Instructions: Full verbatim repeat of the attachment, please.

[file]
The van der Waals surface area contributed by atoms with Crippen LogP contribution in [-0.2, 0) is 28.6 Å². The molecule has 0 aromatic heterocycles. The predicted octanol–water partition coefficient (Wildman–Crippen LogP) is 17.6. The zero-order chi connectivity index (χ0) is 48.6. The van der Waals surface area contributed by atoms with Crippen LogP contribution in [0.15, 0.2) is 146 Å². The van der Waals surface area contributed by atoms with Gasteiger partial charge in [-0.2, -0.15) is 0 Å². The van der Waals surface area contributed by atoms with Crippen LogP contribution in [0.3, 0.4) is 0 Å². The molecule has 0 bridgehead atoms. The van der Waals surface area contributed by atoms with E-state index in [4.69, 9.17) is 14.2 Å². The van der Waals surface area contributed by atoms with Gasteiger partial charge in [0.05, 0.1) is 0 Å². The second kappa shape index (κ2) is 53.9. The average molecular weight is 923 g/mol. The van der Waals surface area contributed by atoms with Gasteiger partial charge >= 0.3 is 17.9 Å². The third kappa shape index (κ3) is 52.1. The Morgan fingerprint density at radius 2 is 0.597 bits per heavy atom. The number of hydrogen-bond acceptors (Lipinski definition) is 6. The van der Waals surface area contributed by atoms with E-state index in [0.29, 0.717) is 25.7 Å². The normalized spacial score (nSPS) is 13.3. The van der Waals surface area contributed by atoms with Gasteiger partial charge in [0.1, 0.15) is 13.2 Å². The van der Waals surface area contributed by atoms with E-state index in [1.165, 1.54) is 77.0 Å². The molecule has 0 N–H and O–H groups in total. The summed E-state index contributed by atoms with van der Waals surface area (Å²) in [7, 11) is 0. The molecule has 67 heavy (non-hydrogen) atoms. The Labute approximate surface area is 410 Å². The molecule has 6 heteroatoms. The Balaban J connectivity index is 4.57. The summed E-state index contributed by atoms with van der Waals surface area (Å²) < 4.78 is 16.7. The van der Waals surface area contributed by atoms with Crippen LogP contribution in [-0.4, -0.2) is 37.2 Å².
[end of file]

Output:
The van der Waals surface area contributed by atoms with Crippen LogP contribution in [-0.2, 0) is 28.6 Å². The molecule has 0 aromatic heterocycles. The predicted octanol–water partition coefficient (Wildman–Crippen LogP) is 17.6. The zero-order chi connectivity index (χ0) is 48.6. The van der Waals surface area contributed by atoms with Crippen LogP contribution in [0.15, 0.2) is 146 Å². The van der Waals surface area contributed by atoms with Gasteiger partial charge in [-0.2, -0.15) is 0 Å². The van der Waals surface area contributed by atoms with Crippen LogP contribution in [0.3, 0.4) is 0 Å². The molecule has 0 bridgehead atoms. The van der Waals surface area contributed by atoms with E-state index in [4.69, 9.17) is 14.2 Å². The van der Waals surface area contributed by atoms with Gasteiger partial charge in [0.05, 0.1) is 0 Å². The second kappa shape index (κ2) is 53.9. The average molecular weight is 923 g/mol. The van der Waals surface area contributed by atoms with Gasteiger partial charge >= 0.3 is 17.9 Å². The third kappa shape index (κ3) is 52.1. The Morgan fingerprint density at radius 2 is 0.597 bits per heavy atom. The number of hydrogen-bond acceptors (Lipinski definition) is 6. The van der Waals surface area contributed by atoms with E-state index in [0.29, 0.717) is 25.7 Å². The normalized spacial score (nSPS) is 13.3. The van der Waals surface area contributed by atoms with Gasteiger partial charge in [0.1, 0.15) is 13.2 Å². The van der Waals surface area contributed by atoms with E-state index in [1.165, 1.54) is 77.0 Å². The molecule has 0 N–H and O–H groups in total. The summed E-state index contributed by atoms with van der Waals surface area (Å²) in [7, 11) is 0. The molecule has 67 heavy (non-hydrogen) atoms. The Labute approximate surface area is 410 Å². The molecule has 6 heteroatoms. The Balaban J connectivity index is 4.57. The summed E-state index contributed by atoms with van der Waals surface area (Å²) < 4.78 is 16.7. The van der Waals surface area contributed by atoms with Crippen LogP contribution in [-0.4, -0.2) is 37.2 Å².